5 ways to start an SEO “Cold Call”

5 ways to start an SEO “Cold Call”

dapa
Written by: dapa Posted on: 7th December 2016 Share this post:

One of the biggest challenges in growing your SEO business is the outbound call. This is the first engagement you are going to have with a company. It should be appealing and invite the person you are speaking to want to know more about your services and ways you can work together.
The following five steps will help anyone experienced or otherwise with their SEO cold calling endeavours.

The Sweetener:

Compliment the person you are speaking to on more than one element of their website. The guy or girl that carries the most weight in decision making and influence is very likely to have influenced their strategy and made important decisions on how their website is put across to their customers. It is so much harder to get praise than criticism, so people expect it less. What a positive way to start a call…

The Show-off:

Have examples of rankings you have achieved for a number of industries and sectors. Have them ready for B2C and B2B and if you have them specific to their products, services and solutions tell them. Have lots of examples, as many as you can think of, include variations and keywords.

For example:

“You may not have heard of us, but we rank our client #1 for [Insert competitive Keyword here]. It took us [this long] to get them there and we have kept them there for [this long].”

Be ready to follow it up with another example and another on some calls.

“I think a search term you might be targeting is […]. What search terms would you like to be in prime positions in Google for?”

The Passive Approach:

This is especially good for the bigger enterprise companies, one where the call taker would normally firewall a call from the decision maker. Call to ask a question, one that could be useful to you in future that implies it is anything except an introductory call:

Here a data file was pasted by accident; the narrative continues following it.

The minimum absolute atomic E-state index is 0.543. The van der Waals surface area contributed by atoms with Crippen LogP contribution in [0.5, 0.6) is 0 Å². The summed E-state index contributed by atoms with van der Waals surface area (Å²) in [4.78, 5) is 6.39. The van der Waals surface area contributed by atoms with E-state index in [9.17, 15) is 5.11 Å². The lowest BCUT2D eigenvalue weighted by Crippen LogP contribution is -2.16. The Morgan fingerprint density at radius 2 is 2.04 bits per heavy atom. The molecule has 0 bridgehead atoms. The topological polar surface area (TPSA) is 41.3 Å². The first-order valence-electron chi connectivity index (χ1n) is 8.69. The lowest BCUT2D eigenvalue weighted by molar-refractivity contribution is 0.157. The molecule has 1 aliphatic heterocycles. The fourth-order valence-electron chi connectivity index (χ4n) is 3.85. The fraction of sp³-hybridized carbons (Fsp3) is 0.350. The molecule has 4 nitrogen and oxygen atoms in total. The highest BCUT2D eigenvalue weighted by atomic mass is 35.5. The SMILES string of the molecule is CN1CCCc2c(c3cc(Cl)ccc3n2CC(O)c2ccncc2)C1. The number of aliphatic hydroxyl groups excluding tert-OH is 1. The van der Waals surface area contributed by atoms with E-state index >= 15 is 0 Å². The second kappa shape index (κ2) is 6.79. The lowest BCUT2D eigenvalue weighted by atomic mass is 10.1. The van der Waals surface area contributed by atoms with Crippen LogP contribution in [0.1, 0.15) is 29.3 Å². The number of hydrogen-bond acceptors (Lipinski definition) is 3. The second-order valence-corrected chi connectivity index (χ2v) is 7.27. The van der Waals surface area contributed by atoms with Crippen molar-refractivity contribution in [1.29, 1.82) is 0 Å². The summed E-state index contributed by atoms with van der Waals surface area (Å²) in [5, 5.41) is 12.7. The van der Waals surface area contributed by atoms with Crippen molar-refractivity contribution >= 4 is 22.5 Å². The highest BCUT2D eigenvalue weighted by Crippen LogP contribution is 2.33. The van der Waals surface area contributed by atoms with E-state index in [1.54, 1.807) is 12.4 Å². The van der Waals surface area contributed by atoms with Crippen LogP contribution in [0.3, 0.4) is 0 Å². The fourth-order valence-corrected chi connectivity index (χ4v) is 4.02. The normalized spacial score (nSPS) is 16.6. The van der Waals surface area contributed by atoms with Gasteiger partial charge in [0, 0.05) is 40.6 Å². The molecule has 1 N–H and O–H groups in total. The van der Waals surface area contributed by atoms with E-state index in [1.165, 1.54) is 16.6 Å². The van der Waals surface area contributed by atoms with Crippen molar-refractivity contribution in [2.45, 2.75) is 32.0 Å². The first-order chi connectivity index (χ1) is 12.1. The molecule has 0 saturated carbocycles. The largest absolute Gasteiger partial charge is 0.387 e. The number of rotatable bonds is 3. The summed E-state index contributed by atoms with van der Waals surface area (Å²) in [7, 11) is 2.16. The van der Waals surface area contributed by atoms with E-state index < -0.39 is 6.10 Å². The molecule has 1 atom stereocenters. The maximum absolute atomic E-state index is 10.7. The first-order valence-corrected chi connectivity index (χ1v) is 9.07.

For example:

“Hi sorry to trouble you, it’s just a really brief call if you can help me. We’re putting together our latest ebook and I just wanted to check I had the right person to send it to, would that be Chris Smith?”

Then follow it up with another one:

“Do you know if you have any third parties to help with link building and content copywriting?”

The amount of calls that get passed through to a decision maker this way is surprising. The next bit is tricky…

When you talk to someone assuming they cannot help and have no decision making authority, it is remarkable how many of those people will want to convince you they do have the power to make those decisions and try to convince you they are worthy of discussing SEO with.

The Real Frustration:

This is a tricky one to pull off and isn’t for the feint-hearted caller and there are 2 hard ‘ins’ to consider. Something like:

“I see you are trying to rank for ‘XYZ Widget’ and ‘ABC Company are ranking above you. I looked into it and they are ranking in Google for about ten times more different widgets than you are? Are you happy with your share of your market amongst your competitors?”

Or even more daring:

“I see that you are paying ‘Lead Forensics’ for IP tracking, but ‘Who Is Visiting’ is a much cheaper UK based alternative, what would you do if you weren’t getting your money’s worth on any other part of your business?”.

If you are a really good rapport builder and can present these questions whilst still coming across as friendly and warm, then this will be responded to with an excellent discussion of their specific business plans.

You will not get this to work on a very cold approach where you have just asked for a name and launched straight in, it will be viewed as hostile.

The closed question:

This is brilliant if you have a very consultative and informed approach, where you know you are speaking to someone who is more technically minded. It works on providing two options, both of which will contribute to further conversation. So if you were approaching a recruiter, the series of questions might go like this:

“I see that you specialise in sales recruitment in Nottingham and driver recruitment for the same region, are you targeting more for drivers or more for sales at the moment…or both perhaps? I can see you are actively looking to rank in search and get more visibility in social networking, which do you think you are likely to push more in in the next 6 months, social or SEO?”

It will also help if you can give examples in responses to their questions: “I think you’re right to do that, we help our client [example] to do something similar.”

You could be the best SEO practitioner in the world, able to execute the best most rewarding campaigns for your clients – if you are, picking up that phone in the first place will really take you out of your comfort zone. Hopefully this will help.

 

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